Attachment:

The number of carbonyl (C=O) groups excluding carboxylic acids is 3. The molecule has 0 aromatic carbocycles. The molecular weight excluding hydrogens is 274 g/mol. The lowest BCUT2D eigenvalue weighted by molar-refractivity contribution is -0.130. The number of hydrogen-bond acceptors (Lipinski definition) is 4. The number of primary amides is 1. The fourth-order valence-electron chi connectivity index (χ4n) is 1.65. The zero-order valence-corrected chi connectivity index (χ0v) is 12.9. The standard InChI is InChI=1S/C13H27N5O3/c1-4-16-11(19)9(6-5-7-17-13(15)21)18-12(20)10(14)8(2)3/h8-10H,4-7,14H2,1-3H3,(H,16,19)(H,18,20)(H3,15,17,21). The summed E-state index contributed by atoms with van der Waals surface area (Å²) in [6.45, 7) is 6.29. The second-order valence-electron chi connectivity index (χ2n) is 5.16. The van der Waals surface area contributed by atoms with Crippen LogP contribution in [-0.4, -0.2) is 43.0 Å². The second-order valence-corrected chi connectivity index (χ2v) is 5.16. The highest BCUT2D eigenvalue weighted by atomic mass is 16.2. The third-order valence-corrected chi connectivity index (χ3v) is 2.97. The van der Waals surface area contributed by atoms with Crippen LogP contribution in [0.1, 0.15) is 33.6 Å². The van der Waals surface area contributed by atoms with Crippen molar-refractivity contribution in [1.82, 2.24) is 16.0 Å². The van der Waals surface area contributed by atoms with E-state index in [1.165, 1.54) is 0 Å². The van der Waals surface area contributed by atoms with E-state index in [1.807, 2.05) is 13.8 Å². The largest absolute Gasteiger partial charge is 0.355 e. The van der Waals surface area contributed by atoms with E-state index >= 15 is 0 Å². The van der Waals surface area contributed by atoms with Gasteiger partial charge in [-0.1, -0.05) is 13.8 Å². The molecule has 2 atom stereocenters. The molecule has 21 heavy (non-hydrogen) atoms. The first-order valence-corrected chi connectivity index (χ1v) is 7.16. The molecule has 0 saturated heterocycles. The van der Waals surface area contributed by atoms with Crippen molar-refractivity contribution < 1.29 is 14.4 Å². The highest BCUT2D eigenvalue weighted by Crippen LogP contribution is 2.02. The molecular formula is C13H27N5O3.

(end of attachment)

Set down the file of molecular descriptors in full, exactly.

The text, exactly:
The number of carbonyl (C=O) groups excluding carboxylic acids is 3. The molecule has 0 aromatic carbocycles. The molecular weight excluding hydrogens is 274 g/mol. The lowest BCUT2D eigenvalue weighted by molar-refractivity contribution is -0.130. The number of hydrogen-bond acceptors (Lipinski definition) is 4. The number of primary amides is 1. The fourth-order valence-electron chi connectivity index (χ4n) is 1.65. The zero-order valence-corrected chi connectivity index (χ0v) is 12.9. The standard InChI is InChI=1S/C13H27N5O3/c1-4-16-11(19)9(6-5-7-17-13(15)21)18-12(20)10(14)8(2)3/h8-10H,4-7,14H2,1-3H3,(H,16,19)(H,18,20)(H3,15,17,21). The summed E-state index contributed by atoms with van der Waals surface area (Å²) in [6.45, 7) is 6.29. The second-order valence-electron chi connectivity index (χ2n) is 5.16. The van der Waals surface area contributed by atoms with Crippen LogP contribution in [-0.4, -0.2) is 43.0 Å². The second-order valence-corrected chi connectivity index (χ2v) is 5.16. The highest BCUT2D eigenvalue weighted by atomic mass is 16.2. The third-order valence-corrected chi connectivity index (χ3v) is 2.97. The van der Waals surface area contributed by atoms with Crippen LogP contribution in [0.1, 0.15) is 33.6 Å². The van der Waals surface area contributed by atoms with Crippen molar-refractivity contribution in [1.82, 2.24) is 16.0 Å². The van der Waals surface area contributed by atoms with E-state index in [1.165, 1.54) is 0 Å². The van der Waals surface area contributed by atoms with E-state index in [1.807, 2.05) is 13.8 Å². The largest absolute Gasteiger partial charge is 0.355 e. The van der Waals surface area contributed by atoms with E-state index >= 15 is 0 Å². The van der Waals surface area contributed by atoms with Gasteiger partial charge in [-0.1, -0.05) is 13.8 Å². The molecule has 2 atom stereocenters. The molecule has 21 heavy (non-hydrogen) atoms. The first-order valence-corrected chi connectivity index (χ1v) is 7.16. The molecule has 0 saturated heterocycles. The van der Waals surface area contributed by atoms with Crippen molar-refractivity contribution < 1.29 is 14.4 Å². The highest BCUT2D eigenvalue weighted by Crippen LogP contribution is 2.02. The molecular formula is C13H27N5O3.